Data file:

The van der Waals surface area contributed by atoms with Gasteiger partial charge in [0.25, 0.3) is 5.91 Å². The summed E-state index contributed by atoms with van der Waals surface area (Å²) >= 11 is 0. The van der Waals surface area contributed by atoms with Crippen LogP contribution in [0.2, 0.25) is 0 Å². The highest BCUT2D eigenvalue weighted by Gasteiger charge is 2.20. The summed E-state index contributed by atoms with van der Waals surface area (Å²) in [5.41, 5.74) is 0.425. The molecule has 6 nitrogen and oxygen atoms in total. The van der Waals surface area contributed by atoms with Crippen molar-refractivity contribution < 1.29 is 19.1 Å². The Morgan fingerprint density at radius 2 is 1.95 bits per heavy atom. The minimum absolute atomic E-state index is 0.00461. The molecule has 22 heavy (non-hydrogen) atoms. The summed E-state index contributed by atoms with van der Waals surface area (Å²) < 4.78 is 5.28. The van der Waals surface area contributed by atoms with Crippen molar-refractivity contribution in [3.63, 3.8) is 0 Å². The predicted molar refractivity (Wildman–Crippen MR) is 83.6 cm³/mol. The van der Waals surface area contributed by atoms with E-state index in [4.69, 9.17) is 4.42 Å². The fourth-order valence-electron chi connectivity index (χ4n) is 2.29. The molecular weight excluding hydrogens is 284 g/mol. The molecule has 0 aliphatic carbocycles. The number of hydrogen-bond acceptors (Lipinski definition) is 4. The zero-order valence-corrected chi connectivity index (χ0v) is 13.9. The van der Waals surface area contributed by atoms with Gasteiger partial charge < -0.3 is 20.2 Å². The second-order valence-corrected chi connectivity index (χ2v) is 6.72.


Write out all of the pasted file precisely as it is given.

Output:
The van der Waals surface area contributed by atoms with Gasteiger partial charge in [0.25, 0.3) is 5.91 Å². The summed E-state index contributed by atoms with van der Waals surface area (Å²) >= 11 is 0. The van der Waals surface area contributed by atoms with Crippen LogP contribution in [0.2, 0.25) is 0 Å². The highest BCUT2D eigenvalue weighted by Gasteiger charge is 2.20. The summed E-state index contributed by atoms with van der Waals surface area (Å²) in [5.41, 5.74) is 0.425. The molecule has 6 nitrogen and oxygen atoms in total. The van der Waals surface area contributed by atoms with Crippen molar-refractivity contribution < 1.29 is 19.1 Å². The Morgan fingerprint density at radius 2 is 1.95 bits per heavy atom. The minimum absolute atomic E-state index is 0.00461. The molecule has 22 heavy (non-hydrogen) atoms. The summed E-state index contributed by atoms with van der Waals surface area (Å²) < 4.78 is 5.28. The van der Waals surface area contributed by atoms with Crippen molar-refractivity contribution in [3.63, 3.8) is 0 Å². The predicted molar refractivity (Wildman–Crippen MR) is 83.6 cm³/mol. The van der Waals surface area contributed by atoms with E-state index in [4.69, 9.17) is 4.42 Å². The fourth-order valence-electron chi connectivity index (χ4n) is 2.29. The molecular weight excluding hydrogens is 284 g/mol. The molecule has 0 aliphatic carbocycles. The number of hydrogen-bond acceptors (Lipinski definition) is 4. The zero-order valence-corrected chi connectivity index (χ0v) is 13.9. The van der Waals surface area contributed by atoms with Gasteiger partial charge < -0.3 is 20.2 Å². The second-order valence-corrected chi connectivity index (χ2v) is 6.72.